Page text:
We stayed another nght in Manistee tied up to the marina's wall which is alongside their downtown boardwalk and has public access, so we got a lot of passers-by and conversations with people who noticed our hailing port (which is most of them). We did a dinghy ride the next day up to Manistee lake, which is typical of the lakes in the region....some deep parts and some very shallow and full of weed that often is just below the surface.
The wind was from the north with waves 2 - 4ft so it was an easy following sea. It was around 60NM to Muskegon so we were looking at a 4 hour trip at the 15kt cruise we were doing. By the time we reached Little Sable Point, both fuel gauges were reading very low so I decided to head for White Lake where we could refuel at the least and stay the night if necessary - although the weather was rapidly closing in behind us. We pulled into the lake and travelled the 2 miles or so to where the marinas were, eminently mindful of the fuel guages which were now stationary on "E". Up the town end of the lake, the water got very skinny and full of weed. The Municipal marina only had one small boat in it and looked like it was suffering from low water levels, so we proceeded to Crosswinds marine services intending to take on 100 gallons of fuel to each tank, as their price was $4.30/gallon (it had been $3.95 at Manistee). With 97 gallons in the port tank, the pump stopped......yes, just like at Millwaukee, they had run out of fuel. So despite the shallow water worries we had no choice but to go to the Municipal marina to put fuel in the empty stbd tank. It turned out that there was plenty of water, but a lot of weed, and the diesel was the same price so I got them to put 97 gallons in the other tank. At 57 gallons the pump stopped!!!!!! No, they hadn't run out but it took another 15 minutes before the young lass looking after us figured out that she had to reset the pump and start again. We finally got underway again at 4.30pm and as we left the dock I could tell all was not right. Normally at idle we make around 4.5 kts...we were doing 3. When I gave the engines a small burst to 6 kts, the boat shuddered and I could tell something was wrapped around the props. We limped clear of the shallow, narrow channel with visions of being hauled out for inspection/repair in this quaint wee place that I had grown to dislike intensely in a short period of time, and gave the engines a short rev in reverse. A large amount of green stuff was washed about in our wake and the vibration stopped. With a sigh of considerable relief we continued on our way to Muskegon. Of course by this time the wind had picked up and the sea was 3 -5 ft with the occasional 6, but still following so quite comfortable.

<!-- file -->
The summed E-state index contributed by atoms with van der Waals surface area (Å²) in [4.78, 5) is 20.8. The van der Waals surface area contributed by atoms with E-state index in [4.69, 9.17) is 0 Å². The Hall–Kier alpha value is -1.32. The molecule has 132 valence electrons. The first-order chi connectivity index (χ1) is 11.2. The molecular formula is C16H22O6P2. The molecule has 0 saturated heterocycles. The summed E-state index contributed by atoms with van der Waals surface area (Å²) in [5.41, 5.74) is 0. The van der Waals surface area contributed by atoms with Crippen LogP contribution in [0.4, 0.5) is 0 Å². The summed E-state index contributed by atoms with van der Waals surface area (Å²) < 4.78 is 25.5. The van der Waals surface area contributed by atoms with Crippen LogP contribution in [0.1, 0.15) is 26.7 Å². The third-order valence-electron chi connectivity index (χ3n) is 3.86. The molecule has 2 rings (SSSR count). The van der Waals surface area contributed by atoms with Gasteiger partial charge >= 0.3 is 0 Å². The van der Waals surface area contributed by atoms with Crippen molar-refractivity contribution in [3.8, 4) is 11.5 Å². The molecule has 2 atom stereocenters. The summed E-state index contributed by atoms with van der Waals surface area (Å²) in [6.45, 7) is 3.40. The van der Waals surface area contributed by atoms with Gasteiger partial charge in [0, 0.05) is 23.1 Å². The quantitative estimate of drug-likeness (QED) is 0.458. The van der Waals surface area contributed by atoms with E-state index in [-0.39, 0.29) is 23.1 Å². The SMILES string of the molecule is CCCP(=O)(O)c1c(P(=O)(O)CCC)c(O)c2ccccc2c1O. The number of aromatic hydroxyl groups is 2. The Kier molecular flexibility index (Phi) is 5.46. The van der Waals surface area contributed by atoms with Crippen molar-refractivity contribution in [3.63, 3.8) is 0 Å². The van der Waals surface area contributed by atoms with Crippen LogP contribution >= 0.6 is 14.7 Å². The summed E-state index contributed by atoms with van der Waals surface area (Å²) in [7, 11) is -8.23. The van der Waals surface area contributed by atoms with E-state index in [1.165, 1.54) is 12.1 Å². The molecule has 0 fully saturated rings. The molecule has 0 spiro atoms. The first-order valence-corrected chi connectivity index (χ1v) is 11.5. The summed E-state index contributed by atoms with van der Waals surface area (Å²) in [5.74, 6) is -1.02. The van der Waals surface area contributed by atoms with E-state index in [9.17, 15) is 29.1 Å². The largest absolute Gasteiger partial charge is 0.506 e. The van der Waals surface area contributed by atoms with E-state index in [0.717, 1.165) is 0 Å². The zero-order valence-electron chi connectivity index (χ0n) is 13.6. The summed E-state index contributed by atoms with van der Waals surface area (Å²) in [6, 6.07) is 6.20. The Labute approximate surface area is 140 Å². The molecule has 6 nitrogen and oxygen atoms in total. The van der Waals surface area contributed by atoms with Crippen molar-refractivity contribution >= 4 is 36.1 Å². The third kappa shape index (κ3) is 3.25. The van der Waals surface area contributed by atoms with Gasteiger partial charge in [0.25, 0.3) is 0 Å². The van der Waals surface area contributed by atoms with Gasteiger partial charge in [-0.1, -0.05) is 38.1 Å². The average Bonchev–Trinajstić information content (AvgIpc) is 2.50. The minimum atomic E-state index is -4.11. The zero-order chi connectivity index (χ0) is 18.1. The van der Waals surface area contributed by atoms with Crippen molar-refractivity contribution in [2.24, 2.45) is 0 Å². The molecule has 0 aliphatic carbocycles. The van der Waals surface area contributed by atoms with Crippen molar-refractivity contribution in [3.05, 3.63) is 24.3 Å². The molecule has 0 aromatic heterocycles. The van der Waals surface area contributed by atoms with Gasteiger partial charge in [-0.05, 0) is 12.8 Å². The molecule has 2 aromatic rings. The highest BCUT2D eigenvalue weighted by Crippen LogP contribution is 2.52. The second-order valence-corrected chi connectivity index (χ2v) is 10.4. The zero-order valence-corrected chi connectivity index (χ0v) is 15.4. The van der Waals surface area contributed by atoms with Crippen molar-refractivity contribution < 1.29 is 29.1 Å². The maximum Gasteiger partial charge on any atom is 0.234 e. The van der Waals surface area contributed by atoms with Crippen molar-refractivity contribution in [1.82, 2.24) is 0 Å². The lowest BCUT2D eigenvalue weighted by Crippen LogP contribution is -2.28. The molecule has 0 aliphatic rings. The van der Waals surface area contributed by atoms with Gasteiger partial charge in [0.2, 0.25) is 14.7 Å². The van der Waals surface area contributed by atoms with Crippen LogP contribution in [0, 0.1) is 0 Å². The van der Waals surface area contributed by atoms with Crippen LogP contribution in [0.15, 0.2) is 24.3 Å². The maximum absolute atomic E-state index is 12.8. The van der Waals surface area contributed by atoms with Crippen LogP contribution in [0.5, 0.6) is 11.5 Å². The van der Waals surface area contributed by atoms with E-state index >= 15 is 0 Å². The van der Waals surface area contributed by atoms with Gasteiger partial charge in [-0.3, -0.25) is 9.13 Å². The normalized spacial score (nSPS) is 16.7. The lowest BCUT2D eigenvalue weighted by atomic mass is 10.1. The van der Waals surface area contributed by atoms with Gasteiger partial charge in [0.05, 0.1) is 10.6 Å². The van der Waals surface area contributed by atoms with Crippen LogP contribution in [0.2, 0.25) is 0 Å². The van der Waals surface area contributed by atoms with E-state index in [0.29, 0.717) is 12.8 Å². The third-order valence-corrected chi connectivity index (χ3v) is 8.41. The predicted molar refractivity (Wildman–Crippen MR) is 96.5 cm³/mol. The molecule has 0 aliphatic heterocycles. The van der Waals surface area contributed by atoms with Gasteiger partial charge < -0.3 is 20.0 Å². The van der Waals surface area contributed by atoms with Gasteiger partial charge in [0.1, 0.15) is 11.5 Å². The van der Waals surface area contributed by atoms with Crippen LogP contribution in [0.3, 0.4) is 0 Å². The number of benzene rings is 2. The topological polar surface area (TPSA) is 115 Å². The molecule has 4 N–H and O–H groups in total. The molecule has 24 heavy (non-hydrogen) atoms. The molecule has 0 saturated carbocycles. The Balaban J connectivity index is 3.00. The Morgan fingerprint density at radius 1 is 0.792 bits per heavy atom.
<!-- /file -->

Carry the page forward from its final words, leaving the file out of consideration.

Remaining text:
We reached Muskegon at 6pm and went straight to Hartshorn Municipal marina, but when we called we got an answerphone telling us they closed at 4.30pm. We decided to stay anyway, and there were plenty of empty slips, so we just tied up to one that was suitable and would sort it out in the morning. The marina has no public access at night and is fenced with barbed wire topping so we couldn't get out or, even if we did, we couldn't get back in again. but all the facilities were open. The adjacent park was set up for some kind of happening and just after our arrival the music started and boy WAS IT LOUD!!!! Even when the rain arrived a couple of hours later it didn't stop them going until around 11pm. It turns out the happening is the Christian Youth "Unity" festival and goes on until sunday 11th August. Fortunately the 453 is a well soundproofed boat and in the aft cabin the noise was nowhere near as bad.
The next day I went to the marina office to check in and found there was no problem with the slip we were on. Transient rate was $57/night so I paid for 2 nights and we decided to keep an eye on the weather for the day to see if we should leave for Holland tomorrow or stay a while and do the chores from Muskegon. As I had done in Manistee, I also reported in to our friendly CBP Officer in Grand Rapids, who sounds somewhat bemused by my doing so but he accepts my reporting in and that's all I ask for. The weather deteriorated further - strong NE winds, rain and temperature dropping to 60F (which is 15C and was actually a bit of a relief from the hot weather we have had so far). That night the Unity folk fired up again and, despite the rain, continued till 11pm - but not quite as loud as the night before (and a bit more tuneful).
Due to the weather looking decidedly dodgey for at least 3 days, we decided to stay and do the Canada and batteries thing, so we rented a car (Hertz again) and checked with the marina about staying on a week. I asked what the weekly rate was and was told $120 so, since I had already paid $114 for two nights, the remaining 5 nights were $6 in total. A great deal. We spent yesterday checking out places to buy batteries, bikes and other bits and got to listen to more loud music before retiring. There is no cable TV here and we have not been able to get broadcast TV either as the USA went digital last year, just like NZ is going in September, and all the TV sets on the boat are analogue. But, at the suggestion of my friendly electrician from Nth Carolina, Don, I bought a digital to analogue converter (freeview box) from Walmart for $50 and we now have one set that has 5 channels - even though 3 of them drop out from time to time.
I'm up early writing this as we intend to leave for Canada this morning to get our passports restamped. Its about a 3 hour drive to the border and we will probably stay somewhere overnight and come back tomorrow. Sadly it means we will miss the last night of the Unity Festival which, I'm sure, will be the loudest night of all.
Here's where we are today: